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Meet Olive and Clover just in time for Galentine's Day!

Posted by Elizabeth Bacher, Communications

Olive and Clover are 2 1/2 year old sisters who have recently joined our warthog group. Photo: Dennis Dow/Woodland Park Zoo
Say hello to the newest, most beautiful warthogs—Olive and Clover. These 2 ½ year old sisters made their debut in the warthog habitat last week after coming to Seattle from Jacksonville, Florida late last year. For now, the girls are getting comfortable on the public side of their new home—while behind the scenes, they’re slowly being introduced to Dennis, our resident male warthog who will be 9 years old this spring. Eventually these three not-so-little piggies will all have access to their yard together.

Clover and her sister love rooting around through the ground in their exhibit. That big snout and those tusks are perfect rooting tools for a species that digs around for tubers, berries, grasses and bulbs! Photo: Dennis Dow/Woodland Park Zoo
Common warthogs—as the species is called—are wild members of the pig family, which are related to boars and hogs. They’re native to the grasslands, savannas, and woodlands in sub-Saharan Africa. The species name comes from the thick growths of skin that pad their wide, flat faces. They look like warts but it’s believed they actually function as padding to protect their faces during mating season battles. Since the males are the ones that do most of the fighting, the females tend to have less facial padding and are generally smaller overall.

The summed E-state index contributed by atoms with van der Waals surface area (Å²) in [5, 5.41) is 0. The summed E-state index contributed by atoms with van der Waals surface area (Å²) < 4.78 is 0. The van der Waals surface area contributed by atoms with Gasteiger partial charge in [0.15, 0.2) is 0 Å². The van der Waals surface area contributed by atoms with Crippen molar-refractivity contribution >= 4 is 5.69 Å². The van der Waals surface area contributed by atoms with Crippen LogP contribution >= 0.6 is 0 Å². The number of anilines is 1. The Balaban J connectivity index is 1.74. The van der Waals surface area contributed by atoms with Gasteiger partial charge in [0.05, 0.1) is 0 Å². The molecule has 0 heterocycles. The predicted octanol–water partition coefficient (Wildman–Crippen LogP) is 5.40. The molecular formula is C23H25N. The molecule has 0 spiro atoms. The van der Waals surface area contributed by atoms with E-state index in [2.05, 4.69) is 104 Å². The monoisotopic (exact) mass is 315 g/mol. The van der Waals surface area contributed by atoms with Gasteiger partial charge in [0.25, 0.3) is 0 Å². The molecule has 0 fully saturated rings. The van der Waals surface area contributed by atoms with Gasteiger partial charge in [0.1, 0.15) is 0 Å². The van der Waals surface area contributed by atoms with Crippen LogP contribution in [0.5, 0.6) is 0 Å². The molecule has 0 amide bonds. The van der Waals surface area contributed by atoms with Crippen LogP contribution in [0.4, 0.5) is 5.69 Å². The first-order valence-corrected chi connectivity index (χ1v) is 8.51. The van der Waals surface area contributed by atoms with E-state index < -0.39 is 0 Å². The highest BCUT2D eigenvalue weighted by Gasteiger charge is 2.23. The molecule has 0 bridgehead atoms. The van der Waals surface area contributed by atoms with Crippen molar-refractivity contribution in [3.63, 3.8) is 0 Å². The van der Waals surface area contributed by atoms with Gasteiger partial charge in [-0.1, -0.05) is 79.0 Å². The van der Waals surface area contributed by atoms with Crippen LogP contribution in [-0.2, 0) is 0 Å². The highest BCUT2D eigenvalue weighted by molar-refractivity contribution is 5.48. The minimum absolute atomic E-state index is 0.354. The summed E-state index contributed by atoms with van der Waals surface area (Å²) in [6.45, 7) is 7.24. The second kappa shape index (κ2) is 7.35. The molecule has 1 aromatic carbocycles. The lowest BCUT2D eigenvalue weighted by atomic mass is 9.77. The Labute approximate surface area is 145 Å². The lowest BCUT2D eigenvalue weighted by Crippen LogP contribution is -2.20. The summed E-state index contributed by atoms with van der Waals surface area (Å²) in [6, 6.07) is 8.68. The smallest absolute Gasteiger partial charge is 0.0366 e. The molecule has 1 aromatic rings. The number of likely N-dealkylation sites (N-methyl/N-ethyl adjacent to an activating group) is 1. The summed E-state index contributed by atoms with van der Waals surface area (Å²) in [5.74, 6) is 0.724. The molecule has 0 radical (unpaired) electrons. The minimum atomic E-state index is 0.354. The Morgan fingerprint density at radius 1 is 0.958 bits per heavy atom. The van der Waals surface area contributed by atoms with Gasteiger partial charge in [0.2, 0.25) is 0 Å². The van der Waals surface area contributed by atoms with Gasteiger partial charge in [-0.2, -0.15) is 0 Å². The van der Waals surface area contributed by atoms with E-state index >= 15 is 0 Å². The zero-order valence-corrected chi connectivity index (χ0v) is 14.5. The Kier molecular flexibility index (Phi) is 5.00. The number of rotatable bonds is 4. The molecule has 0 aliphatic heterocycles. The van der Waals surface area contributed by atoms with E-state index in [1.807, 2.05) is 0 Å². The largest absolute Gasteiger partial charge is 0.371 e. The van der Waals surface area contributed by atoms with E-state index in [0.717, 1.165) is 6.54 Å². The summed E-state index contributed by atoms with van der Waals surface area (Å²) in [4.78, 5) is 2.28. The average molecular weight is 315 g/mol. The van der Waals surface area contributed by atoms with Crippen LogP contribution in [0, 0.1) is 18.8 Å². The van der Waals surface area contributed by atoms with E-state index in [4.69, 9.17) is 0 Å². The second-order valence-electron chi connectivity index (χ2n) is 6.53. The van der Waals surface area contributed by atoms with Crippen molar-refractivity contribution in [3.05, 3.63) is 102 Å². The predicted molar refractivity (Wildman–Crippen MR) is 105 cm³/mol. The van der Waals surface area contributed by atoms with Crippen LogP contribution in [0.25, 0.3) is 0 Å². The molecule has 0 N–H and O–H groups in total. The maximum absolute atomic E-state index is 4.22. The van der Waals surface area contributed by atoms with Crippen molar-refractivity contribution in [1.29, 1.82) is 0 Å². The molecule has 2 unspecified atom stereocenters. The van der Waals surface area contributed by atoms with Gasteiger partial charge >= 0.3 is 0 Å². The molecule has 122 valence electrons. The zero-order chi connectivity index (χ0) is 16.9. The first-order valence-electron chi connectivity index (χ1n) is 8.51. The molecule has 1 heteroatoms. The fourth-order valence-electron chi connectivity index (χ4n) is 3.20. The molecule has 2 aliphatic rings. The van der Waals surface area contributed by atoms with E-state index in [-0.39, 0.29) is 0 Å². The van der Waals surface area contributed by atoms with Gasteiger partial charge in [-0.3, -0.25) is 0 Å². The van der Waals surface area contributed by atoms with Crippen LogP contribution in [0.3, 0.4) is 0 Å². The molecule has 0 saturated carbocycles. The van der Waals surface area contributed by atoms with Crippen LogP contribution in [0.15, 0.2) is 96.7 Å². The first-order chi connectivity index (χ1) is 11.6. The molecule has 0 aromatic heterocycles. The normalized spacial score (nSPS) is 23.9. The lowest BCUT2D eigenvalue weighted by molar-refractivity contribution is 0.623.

Dennis is our resident male warthog. He is larger than the females and has bigger tusks and warty face pads!  Photo: Dennis Dow/Woodland Park Zoo
Other than those warty pads, warthogs are most commonly recognized by the pairs of tusks that protrude from their mouth and curve upwards. Not only are they good for defense, but they also help this herbivore to dig up the roots, berries, grasses and bulbs that make up the bulk of their diet. When feeding, warthogs will often kneel down on their front legs. Their eyesight isn’t the best, but that nose gives them an excellent sense of smell, so getting down closer to the ground helps warthogs to sniff out all the best morsels.

Pretty girl! Olive has a big notch on the top of her left ear, making her stand out from her sister. Photo: Dennis Dow/Woodland Park Zoo
In nature, warthogs are quite social, so we hope it won’t be long before Olive, Clover and Dennis are sharing their habitat together—and maybe sharing their favorite snack of yams and pumpkin. There won’t be any breeding for this group (Dennis is neutered) but we think Olive and Clover will be great companions for Dennis, who has been on his own since the loss of his sister and long-time companion, Martha, who passed away last year. You’ll be able to recognize Dennis as the biggest of the three. The two girls are closer in size, but Olive has a prominent notch on the top of her left ear, which makes her stand out from her sister. Her face is also a little darker than Clover’s.

Celebrate Galentine's Day with Olive and Clover!

In the mood to celebrate your bestie on February 13? Use our forest-friendly candy guide to pick out a few treats fit for a queen (, then honor your gal pals with a trip to visit Olive and Clover or surprise them with a zoo gift card ( which can be used towards admission, memberships or that coveted ZooStore hoodie!